Chris Martin, Zen MaestroWhile I am not the greatest of musical snobs, I do have difficulty admitting that, yes, I like Coldplay’s latest album. And despite what some people may say, I like it more than their older albums, and if not for the music, at least for the meaning.

Viva la Vida: or Death and All His Friends may be the most pretentious album title in recent history, or it may touch on something profound, or perhaps pretension and profundity aren’t all that different. Honestly, I love paradoxes; and paradox that the life lived (“vida la vida”) will inevitably meet “death and all his friends” is resonates with the psyche. The cycle of birth and dying, natality and mortality is in every religion, and therefore makes this album lyrically strong. It could be a perfect mistake that Coldplay stumbled onto this, but it means something if only because it has meant something for all of human history.

The album deals with struggling opposites: pleasure and pain, time and eternity, life and death. Essentially, this album is a quest for meaning, as seen clearly in the song “42,” an allusion to the answer to life, the universe, and everything: “Time is so short and I’m sure/There must be something more.” What is the quest for meaning but the quest for heaven on earth? What is the French Revolution but precisely that— the naïve hope to realize parousia— the Second Coming— here and now.

There seems to be a substantial (or at least accidental) continuity to the album’s tracks:

“Life in Technicolor”: the vibrancy of life
“Cemeteries of London”: the shadow of life (death)
“Lost!”: the all-consuming cycle of competition
“42”: the meaning of life
“Lovers in Japan/Reign of Love”: man’s existential striving
“Yes”: the need for love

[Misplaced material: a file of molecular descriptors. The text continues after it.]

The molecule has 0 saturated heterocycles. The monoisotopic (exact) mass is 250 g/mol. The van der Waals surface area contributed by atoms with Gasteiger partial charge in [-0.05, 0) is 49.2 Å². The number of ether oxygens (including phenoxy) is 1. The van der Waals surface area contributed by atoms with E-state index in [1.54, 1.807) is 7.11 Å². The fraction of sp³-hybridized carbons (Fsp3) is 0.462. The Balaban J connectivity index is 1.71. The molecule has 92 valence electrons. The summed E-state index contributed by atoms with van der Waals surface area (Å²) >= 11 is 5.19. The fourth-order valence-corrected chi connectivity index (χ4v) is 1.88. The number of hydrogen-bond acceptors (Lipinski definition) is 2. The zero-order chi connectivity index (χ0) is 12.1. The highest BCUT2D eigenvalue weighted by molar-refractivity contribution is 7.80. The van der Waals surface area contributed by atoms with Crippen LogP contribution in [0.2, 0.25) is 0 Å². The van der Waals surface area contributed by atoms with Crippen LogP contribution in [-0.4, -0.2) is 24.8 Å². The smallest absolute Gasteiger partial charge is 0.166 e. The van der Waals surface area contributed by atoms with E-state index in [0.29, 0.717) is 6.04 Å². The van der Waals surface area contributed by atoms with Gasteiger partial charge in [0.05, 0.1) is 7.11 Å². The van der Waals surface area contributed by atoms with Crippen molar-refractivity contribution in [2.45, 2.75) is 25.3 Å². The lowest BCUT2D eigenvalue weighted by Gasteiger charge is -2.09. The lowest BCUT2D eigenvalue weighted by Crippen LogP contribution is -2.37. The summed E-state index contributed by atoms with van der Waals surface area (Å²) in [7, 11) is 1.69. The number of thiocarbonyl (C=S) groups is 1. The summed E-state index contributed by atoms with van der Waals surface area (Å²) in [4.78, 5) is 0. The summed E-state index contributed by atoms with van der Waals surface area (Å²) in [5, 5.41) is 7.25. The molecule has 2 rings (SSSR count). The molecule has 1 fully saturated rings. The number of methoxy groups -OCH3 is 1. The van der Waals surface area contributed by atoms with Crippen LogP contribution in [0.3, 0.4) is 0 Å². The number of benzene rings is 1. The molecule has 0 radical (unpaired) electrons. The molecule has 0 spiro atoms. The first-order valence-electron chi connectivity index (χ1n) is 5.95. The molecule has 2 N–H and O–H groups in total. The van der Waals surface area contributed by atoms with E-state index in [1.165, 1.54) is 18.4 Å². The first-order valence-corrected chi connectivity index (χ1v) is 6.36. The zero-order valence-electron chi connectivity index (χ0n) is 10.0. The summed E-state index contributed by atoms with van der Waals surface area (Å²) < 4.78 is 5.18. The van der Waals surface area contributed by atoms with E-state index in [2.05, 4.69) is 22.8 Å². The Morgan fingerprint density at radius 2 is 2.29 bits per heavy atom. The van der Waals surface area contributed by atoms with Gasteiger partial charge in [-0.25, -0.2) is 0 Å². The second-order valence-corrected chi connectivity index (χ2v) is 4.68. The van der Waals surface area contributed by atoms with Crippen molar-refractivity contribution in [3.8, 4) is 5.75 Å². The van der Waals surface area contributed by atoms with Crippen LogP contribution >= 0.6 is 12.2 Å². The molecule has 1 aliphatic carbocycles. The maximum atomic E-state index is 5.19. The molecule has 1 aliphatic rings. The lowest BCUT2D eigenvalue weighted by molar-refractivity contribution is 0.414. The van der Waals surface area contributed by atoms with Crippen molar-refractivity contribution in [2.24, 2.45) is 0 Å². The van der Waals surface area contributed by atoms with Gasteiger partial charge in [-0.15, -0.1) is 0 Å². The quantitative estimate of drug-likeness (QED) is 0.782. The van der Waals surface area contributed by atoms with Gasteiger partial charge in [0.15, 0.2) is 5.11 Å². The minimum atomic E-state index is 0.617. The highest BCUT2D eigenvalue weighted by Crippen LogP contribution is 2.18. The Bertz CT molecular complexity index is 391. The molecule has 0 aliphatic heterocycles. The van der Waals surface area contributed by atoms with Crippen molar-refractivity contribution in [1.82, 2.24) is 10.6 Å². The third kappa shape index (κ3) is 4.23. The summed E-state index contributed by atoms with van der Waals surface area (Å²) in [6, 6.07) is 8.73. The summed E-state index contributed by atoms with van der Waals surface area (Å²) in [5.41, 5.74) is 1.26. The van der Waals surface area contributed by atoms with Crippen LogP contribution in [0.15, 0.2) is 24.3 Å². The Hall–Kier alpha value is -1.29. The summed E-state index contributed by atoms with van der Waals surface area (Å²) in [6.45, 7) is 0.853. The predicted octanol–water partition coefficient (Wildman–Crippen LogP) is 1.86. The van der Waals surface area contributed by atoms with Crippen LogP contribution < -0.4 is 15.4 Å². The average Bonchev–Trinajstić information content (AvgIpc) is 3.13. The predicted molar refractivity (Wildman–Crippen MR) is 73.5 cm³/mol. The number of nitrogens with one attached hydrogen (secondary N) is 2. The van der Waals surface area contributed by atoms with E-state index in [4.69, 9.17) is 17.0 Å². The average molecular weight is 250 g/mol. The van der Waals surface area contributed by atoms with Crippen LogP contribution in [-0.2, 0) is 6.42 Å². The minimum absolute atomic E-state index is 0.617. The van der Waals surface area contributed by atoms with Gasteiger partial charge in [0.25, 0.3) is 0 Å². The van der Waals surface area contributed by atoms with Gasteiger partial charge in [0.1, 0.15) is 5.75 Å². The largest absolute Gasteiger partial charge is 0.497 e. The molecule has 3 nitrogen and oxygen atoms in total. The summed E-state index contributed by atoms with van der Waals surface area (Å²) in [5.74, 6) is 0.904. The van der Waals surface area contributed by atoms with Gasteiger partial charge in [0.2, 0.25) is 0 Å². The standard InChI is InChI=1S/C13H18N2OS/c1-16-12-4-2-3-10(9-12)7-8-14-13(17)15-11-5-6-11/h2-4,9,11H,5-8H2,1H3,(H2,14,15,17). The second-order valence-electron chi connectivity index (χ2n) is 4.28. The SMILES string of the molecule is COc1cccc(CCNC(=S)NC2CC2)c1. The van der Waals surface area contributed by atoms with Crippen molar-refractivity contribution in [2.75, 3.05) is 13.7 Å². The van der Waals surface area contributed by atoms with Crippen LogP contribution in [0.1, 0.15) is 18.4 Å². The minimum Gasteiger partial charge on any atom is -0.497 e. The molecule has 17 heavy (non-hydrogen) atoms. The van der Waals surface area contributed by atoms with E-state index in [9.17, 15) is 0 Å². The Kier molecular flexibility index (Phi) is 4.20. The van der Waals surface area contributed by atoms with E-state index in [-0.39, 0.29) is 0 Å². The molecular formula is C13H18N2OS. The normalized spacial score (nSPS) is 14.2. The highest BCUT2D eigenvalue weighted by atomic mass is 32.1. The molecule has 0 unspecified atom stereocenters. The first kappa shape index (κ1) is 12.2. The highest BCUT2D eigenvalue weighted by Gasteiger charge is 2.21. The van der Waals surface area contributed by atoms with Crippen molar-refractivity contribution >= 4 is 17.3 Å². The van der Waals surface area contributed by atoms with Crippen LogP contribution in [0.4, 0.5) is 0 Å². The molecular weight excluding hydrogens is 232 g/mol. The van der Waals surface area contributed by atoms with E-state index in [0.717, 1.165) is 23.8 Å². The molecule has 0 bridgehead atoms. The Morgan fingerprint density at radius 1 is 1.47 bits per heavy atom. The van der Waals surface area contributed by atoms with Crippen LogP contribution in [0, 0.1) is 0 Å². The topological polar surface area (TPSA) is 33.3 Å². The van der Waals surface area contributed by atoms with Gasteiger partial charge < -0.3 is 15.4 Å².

“Viva la Vida”: the futility of ruling the world and losing one’s soul
“Violet Hill: the need for certainty
“Strawberry Swing”: the value of every mutual moment
“Death and All His Friends”: the inevitability of death

Chris Martin didn’t find Jesus, but maybe he found Buddha. Coldplay to escape the cycle of life and death. He feels that “all time and circuitry is wrong.” Those who say this album means nothing, I think missed the point entirely. It opens with life, ends with death. It, precisely, is a microcosm of the cosmos, a revolution of the evolution of the universe, a recycle of the cycle of life and death. The interplay of opposites and their ultimate unity is, I hope, displayed here. This album is about the struggle of mankind for life, meaning, and heaven— if those are different things in the first place.

This quote from Rolling Stone touches on what I am getting at and (hopefully?) what Chris Martin is getting at:

“I went through a weird patch, starting when I was about sixteen to twenty-two, of getting God and religion and superstition and judgment all confused. I think a lot of our music comes out of that. I definitely believe in God. How can you look at anything and not be overwhelmed by the miraculousness of it?”

The most cogent statement of this sort of western Buddhist mentality is in the final song, “Death and All His Friends” : “No I don’t wanna battle from beginning to end / I don’t want a cycle of recycled revenge / I don’t wanna follow Death and all of his friends.”

As it is written in the Upanishads, the good is not the pleasant. Personally, I think the good should be pleasant, as the beautiful should be useful. Whether or not Chris Martin intended these songs to mean anything or for their order to mean anything, they have a coincidental sequence. If it is simply the projection of my Taoist soul, then I may end up appreciating the album more than another soul. But doesn’t all of life deal with the continuity of life and the inevitability of death? Comedy and tragedy? Love and hate?

If I’m projecting, and I’m completely open to that, it may be because I have a fuller view of the world than Chris Martin and can grant meaning to his meaningless album. If this is the case, then my whole world is full of meaning, full of heaven, full of God … and then so is the album.

There is a strong symbolic power in the contrast of opposites which resonate with the unconscious. It is precisely the apparent convolution which might actually be at the heart of this revolution (literally “turning back” ). Either it is on the threshold of the infinite (profound) or on the threshold of the void (absurd). Sometimes it is hard to say which something is, precisely because each is undefinable. But because we do know that life and death do exist, I believe this album touches on the fundamental human experience: life, death, and all his friends.

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